I recently saw a Reddit thread where someone was asking for help managing memory in Python. It was a pretty short script, but it contained the following function:

def generate():
charlist = "abcdefghijklmnopqrstuvwxyz"
return [''.join(i) for i in itertools.permutations(charlist)]

Needless to say, I think I found the memory problem.

This function returns every possible ordering of the lower case letters *a* through *z*. Since there are 26 letters, this means there are 26! permutations—which is a really big number. To give you an idea, this results in more strings than there are grains of sand on Earth and stars in the universe. (Interesting side fact: any shuffled deck of cards is just 1/52! possible decks which means almost certainly no other card deck has ever been ordered that same way.)

The user reported 20% of his memory being used, but I’m surprised that even happened. My back of the envelope suggests that (26! permutations) * (26 letters) * (1 byte per letter) is way more than would fit into anyone’s computer memory. It’s possible Python does some optimization of string storage. Regardless, using a generator, we can reduce the memory footprint to almost nothing.

Let’s take a look first at the memory footprint when generating permutations for just 10 characters. I used the guppy package to gather the stats which currently only works for Python 2.

Python 2.7.6 (default, Sep 9 2014, 15:04:36)
[GCC 4.2.1 Compatible Apple LLVM 6.0 (clang-600.0.39)] on darwin
Type "help", "copyright", "credits" or "license" for more information.
>>> from guppy import hpy
>>> import itertools
>>> hp = hpy()
>>> start = hp.heap()
>>> start[0]
Partition of a set of 11866 objects. Total size = 977040 bytes.
Index Count % Size % Cumulative % Kind (class / dict of class)
0 11866 100 977040 100 977040 100 str

After the imports, a profile shows ~11,000 string in memory using about 1MB of memory. Now we’ll do our expensive calculation.

>>> x = [''.join(p) for p in itertools.permutations('0123456789')]
>>> end = hp.heap()
>>> used = end - start
>>> used[0]
Partition of a set of 3628805 objects. Total size = 174182672 bytes.
Index Count % Size % Cumulative % Kind (class / dict of class)
0 3628805 100 174182672 100 174182672 100 str

As expected we have created ~10! new strings which take up 174MB of memory.

Instead of generating all of these strings at once and storing them in memory, we can instead use a generator. A generator is lazy: instead of creating all of the strings immediately, it will *generate* one string at a time on demand. Switching from a list comprehension to a generator comprehension is trivial. Simply replace the brackets (`[ ]`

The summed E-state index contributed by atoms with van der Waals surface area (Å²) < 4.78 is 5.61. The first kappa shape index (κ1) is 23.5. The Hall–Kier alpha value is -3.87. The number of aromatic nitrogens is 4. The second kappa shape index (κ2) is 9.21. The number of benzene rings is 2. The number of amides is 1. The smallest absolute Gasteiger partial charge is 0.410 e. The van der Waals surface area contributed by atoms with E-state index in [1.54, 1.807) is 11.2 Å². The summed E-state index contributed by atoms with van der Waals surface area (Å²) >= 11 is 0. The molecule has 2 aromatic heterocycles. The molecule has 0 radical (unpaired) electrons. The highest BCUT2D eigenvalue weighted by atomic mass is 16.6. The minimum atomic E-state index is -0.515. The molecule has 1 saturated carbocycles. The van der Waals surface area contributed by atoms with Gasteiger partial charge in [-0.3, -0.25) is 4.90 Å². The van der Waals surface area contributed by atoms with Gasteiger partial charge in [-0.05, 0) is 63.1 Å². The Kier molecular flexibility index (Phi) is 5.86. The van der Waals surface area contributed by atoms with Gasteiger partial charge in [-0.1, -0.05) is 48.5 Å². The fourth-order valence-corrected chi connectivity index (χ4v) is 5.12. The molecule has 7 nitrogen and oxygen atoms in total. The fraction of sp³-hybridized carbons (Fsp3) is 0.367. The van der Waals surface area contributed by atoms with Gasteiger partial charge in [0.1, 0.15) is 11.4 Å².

) with parentheses.

Here’s what the memory usage looks like with a generator:

Python 2.7.6 (default, Sep 9 2014, 15:04:36)
[GCC 4.2.1 Compatible Apple LLVM 6.0 (clang-600.0.39)] on darwin
Type "help", "copyright", "credits" or "license" for more information.
>>> import itertools
>>> from guppy import hpy
>>> hp = hpy()
>>> start = hp.heap()
>>> x = (''.join(p) for p in itertools.permutations('0123456789'))
>>> end = hp.heap()
>>> used = end - start
>>> used
Partition of a set of 32 objects. Total size = 5272 bytes.
Index Count % Size % Cumulative % Kind (class / dict of class)
0 6 19 1680 32 1680 32 dict (no owner)
1 3 9 1488 28 3168 60 types.FrameType
2 2 6 560 11 3728 71 dict of guppy.etc.Glue.Owner
3 6 19 488 9 4216 80 tuple
4 9 28 480 9 4696 89 str
5 2 6 256 5 4952 94 types.CodeType
6 2 6 144 3 5096 97 guppy.etc.Glue.Owner
7 1 3 96 2 5192 98 itertools.permutations
8 1 3 80 2 5272 100 types.GeneratorType

Wow! We only created a handful strings (probably due to the variable names). None of the permutations have actually been calculated at this point. To get those permutations, we can call `x.next()`

and iterate through one string at a time. Also take note that the generator itself takes up a trivial 80 bytes.

What we probably won’t save on is CPU time. Using Python’s timeit module, it took 9.326 seconds on a 2.9GHz i7 to generate one million permutations of the letters. To actually generate all 26! permutations on my computer would still take trillions of years. So bear in mind that when you use a generator, you still should only be creating a number of objects that you can generate in a reasonable amount of time.

By using a generator, we saw that it is now memory-safe to create 26! permutations since they will only be generated one at a time, on demand. Generators will not work for all situations, but any time you have a large number of objects and you only need to see one at a time, you might consider using a generator to save memory.